A historical step forward for millions living in fear of armed violence

History will be made today at the United Nations as more than a third of its member states sign a treaty designed to protect millions living in fear of armed violence and at risk of rape, assault, displacement and death every single day.

June 3, 2013

Governments sign first ever global Arms Trade Treaty

History will be made today at the United Nations as more than a third of its member states sign a treaty designed to protect millions living in fear of armed violence and at risk of rape, assault, displacement and death every single day.

Many of the world’s top exporters of arms including the UK, Germany and France will sign the Treaty alongside emerging exporters such as Brazil, Mexico and South Africa. Canada has not indicated whether it intends to sign the Treaty.

The Treaty sets global standards for tighter controls on arms transfers to keep weapons out of the hands of criminals, terrorists and regimes that attack their own citizens. The Canadian members of the international Control Arms coalition that has campaigned for the treaty for more than a decade have urged the Canadian government to become an early treaty signatory.

Lina Holguin of Oxfam said: “By signing the Arms Trade Treaty today, Canada would give hope to millions of people affected by armed violence.”

Ken Epps of Project Ploughshares said: “We look forward to Canada either signing today or announcing its intention to move quickly towards signature and subsequent ratification of the Treaty.”

Hilary Homes of Amnesty International said: “This Treaty is about saving lives. The world is moving forward to regulate the deadly trade in weapons, with or without Canada."

Eight of the most violence-affected countries in the world will also sign, to make it more difficult for illicit arms to cross their borders. These include conflict-affected countries such as the Democratic Republic of Congo and South Sudan seeking to protect the millions of people who live displaced from their homes due to armed violence.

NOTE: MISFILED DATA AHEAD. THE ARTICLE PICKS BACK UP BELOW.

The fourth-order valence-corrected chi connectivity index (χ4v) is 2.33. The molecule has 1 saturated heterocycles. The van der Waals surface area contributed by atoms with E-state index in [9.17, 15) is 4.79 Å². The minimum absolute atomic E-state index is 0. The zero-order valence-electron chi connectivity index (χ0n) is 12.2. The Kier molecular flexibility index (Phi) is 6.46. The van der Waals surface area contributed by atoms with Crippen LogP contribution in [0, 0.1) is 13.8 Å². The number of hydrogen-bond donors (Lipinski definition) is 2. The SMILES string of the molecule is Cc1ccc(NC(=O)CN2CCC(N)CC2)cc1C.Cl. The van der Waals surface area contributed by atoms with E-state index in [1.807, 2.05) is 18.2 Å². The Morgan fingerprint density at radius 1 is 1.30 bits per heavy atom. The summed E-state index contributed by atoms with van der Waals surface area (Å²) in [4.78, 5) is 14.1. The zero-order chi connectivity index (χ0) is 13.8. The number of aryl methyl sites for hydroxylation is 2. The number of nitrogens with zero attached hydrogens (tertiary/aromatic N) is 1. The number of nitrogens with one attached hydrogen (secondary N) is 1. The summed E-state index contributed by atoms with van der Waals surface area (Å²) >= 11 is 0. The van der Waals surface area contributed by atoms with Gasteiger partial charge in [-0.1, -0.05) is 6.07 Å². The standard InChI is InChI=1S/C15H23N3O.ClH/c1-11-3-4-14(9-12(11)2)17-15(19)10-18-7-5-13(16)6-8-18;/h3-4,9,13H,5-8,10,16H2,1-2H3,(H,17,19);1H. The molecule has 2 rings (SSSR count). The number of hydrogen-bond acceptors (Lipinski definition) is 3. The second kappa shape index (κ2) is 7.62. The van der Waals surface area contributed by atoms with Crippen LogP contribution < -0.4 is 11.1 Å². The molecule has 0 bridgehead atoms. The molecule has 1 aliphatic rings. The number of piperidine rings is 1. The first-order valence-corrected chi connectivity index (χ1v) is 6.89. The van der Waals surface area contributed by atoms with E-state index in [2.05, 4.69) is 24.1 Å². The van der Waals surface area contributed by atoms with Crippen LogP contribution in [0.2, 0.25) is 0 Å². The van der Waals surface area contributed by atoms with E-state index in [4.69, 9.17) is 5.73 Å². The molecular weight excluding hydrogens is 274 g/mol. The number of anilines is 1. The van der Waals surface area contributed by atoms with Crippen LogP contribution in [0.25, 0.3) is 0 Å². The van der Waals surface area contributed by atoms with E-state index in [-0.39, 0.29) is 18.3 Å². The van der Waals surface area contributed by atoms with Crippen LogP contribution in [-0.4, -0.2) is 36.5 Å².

The new treaty makes it illegal for a state to authorize arms transfers where there is a big risk that the arms will be used to commit human rights abuses or crimes against humanity, even after a deal has been agreed.

 

Background Notes

  1. The Arms Trade Treaty was adopted by overwhelming majority vote at the General Assembly on April 3. Three States voted against – Iran, Syria and North Korea, 156 states voted for and 22 abstained.
     
  2. The treaty will come into force 90 days after the 50th signatory state has completed the ratification process.
     
  3. By signing the treaty states commit to:
  • Properly regulate all transfers of conventional arms, ammunition or parts and components.
     
  • Ban the export of conventional arms, ammunition, or parts and components where there is knowledge the weapons would be used to perpetrate war crimes, genocide, attacks against civilians, and other grave breaches of the Geneva Conventions.
     
  • Comprehensively assess the risk that any export will contribute to or undermine peace and security or facilitate serious violations of international human rights or humanitarian law, terrorism, organized crime, gender-based violence or violence against women and children.
     
  • Take into account the risk that arms might be re-directed from the original recipient to another user – known as “diversion”.
     
  • Submit annual reports on its international transfers and national implementation activities to the other States Parties.

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Media Information

Juliet O’Neill
Oxfam Canada
juliet.oneill@oxfam.ca
613-240-3047